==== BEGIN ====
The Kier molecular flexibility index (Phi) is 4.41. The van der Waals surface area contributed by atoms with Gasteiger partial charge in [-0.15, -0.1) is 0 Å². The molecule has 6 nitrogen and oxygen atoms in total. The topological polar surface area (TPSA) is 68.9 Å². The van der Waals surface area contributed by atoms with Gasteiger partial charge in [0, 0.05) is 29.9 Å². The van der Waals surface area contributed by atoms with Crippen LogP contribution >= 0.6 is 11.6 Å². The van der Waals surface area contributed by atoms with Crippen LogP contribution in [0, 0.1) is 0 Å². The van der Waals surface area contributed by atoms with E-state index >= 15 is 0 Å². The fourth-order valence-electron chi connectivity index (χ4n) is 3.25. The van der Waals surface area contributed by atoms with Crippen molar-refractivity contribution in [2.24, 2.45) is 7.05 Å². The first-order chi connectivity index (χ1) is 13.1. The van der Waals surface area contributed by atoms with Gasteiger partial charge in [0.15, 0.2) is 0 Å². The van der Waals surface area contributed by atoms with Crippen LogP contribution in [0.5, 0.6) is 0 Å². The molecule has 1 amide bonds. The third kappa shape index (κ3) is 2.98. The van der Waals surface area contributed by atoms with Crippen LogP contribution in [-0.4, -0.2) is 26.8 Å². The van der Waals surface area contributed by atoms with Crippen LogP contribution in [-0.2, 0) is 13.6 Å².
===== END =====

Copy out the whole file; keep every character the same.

The Kier molecular flexibility index (Phi) is 4.41. The van der Waals surface area contributed by atoms with Gasteiger partial charge in [-0.15, -0.1) is 0 Å². The molecule has 6 nitrogen and oxygen atoms in total. The topological polar surface area (TPSA) is 68.9 Å². The van der Waals surface area contributed by atoms with Gasteiger partial charge in [0, 0.05) is 29.9 Å². The van der Waals surface area contributed by atoms with Crippen LogP contribution >= 0.6 is 11.6 Å². The van der Waals surface area contributed by atoms with Crippen LogP contribution in [0, 0.1) is 0 Å². The van der Waals surface area contributed by atoms with E-state index >= 15 is 0 Å². The fourth-order valence-electron chi connectivity index (χ4n) is 3.25. The van der Waals surface area contributed by atoms with Crippen molar-refractivity contribution in [2.24, 2.45) is 7.05 Å². The first-order chi connectivity index (χ1) is 13.1. The van der Waals surface area contributed by atoms with Gasteiger partial charge in [0.15, 0.2) is 0 Å². The van der Waals surface area contributed by atoms with Crippen LogP contribution in [0.5, 0.6) is 0 Å². The molecule has 1 amide bonds. The third kappa shape index (κ3) is 2.98. The van der Waals surface area contributed by atoms with Crippen LogP contribution in [-0.4, -0.2) is 26.8 Å². The van der Waals surface area contributed by atoms with Crippen LogP contribution in [-0.2, 0) is 13.6 Å².